The makeshift team of men and boys of all ages and all skill levels practiced in high school gyms and the parking lot of the Dane County Coliseum through the winter months. Bruce even organized a Christmas banquet for his players, held at the Edgewater Hotel where the head coach for the University of Notre Dame was the guest speaker. Team unity was beginning to form amongst the players both on and off the field, and was solidified by the purchase of official team jackets to start the Madison Gladiators first season.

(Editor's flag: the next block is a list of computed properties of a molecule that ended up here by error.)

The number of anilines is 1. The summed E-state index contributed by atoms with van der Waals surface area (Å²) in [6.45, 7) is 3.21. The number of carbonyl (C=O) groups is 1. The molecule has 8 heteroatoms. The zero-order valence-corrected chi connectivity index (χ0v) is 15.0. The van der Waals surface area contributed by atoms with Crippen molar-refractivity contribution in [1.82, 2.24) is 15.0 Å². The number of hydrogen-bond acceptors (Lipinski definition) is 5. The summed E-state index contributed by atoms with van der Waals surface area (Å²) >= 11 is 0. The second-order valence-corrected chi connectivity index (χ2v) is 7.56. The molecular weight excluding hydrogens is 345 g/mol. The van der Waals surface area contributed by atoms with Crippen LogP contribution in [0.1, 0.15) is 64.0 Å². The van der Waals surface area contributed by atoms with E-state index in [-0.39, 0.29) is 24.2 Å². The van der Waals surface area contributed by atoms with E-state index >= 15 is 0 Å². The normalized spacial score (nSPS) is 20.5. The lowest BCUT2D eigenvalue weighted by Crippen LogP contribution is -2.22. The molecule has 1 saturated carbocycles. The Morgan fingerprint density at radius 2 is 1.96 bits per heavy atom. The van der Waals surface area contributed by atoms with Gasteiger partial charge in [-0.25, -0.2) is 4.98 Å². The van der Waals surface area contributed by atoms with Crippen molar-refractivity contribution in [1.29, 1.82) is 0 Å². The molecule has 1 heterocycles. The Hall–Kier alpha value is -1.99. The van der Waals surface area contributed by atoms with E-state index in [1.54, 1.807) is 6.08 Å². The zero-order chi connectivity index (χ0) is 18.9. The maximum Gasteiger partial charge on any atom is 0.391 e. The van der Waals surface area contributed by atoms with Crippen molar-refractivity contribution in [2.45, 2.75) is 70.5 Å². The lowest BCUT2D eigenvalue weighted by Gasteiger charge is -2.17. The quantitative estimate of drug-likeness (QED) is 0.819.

In order to generate interest in the community Bruce knew the public must first be exposed to the game and understand how it is played. By contacting local sports broadcaster Gary Bender, who is now regularly seen on ESPN, Bruce utilized the media and created "This Is Lacrosse," broadcasted weekly during Sunday evenings on cable television. As host of the program Bruce used the first half of his segment to educate the viewer on the game of lacrosse. Rules of the game, instructional videos, and the history of the game itself were all included. The second part of Bruce¹s show was used to broadcast games, including the NCAA championships played that year. Once the season got under way, "This Is Lacrosse" became the "Barry Alvarez Show" for lacrosse fans. Post-game interviews from both players and coaches were shown, along with highlights from the past week's game and the coach's analysis. This show ran from September through June during the Gladiators first lacrosse season.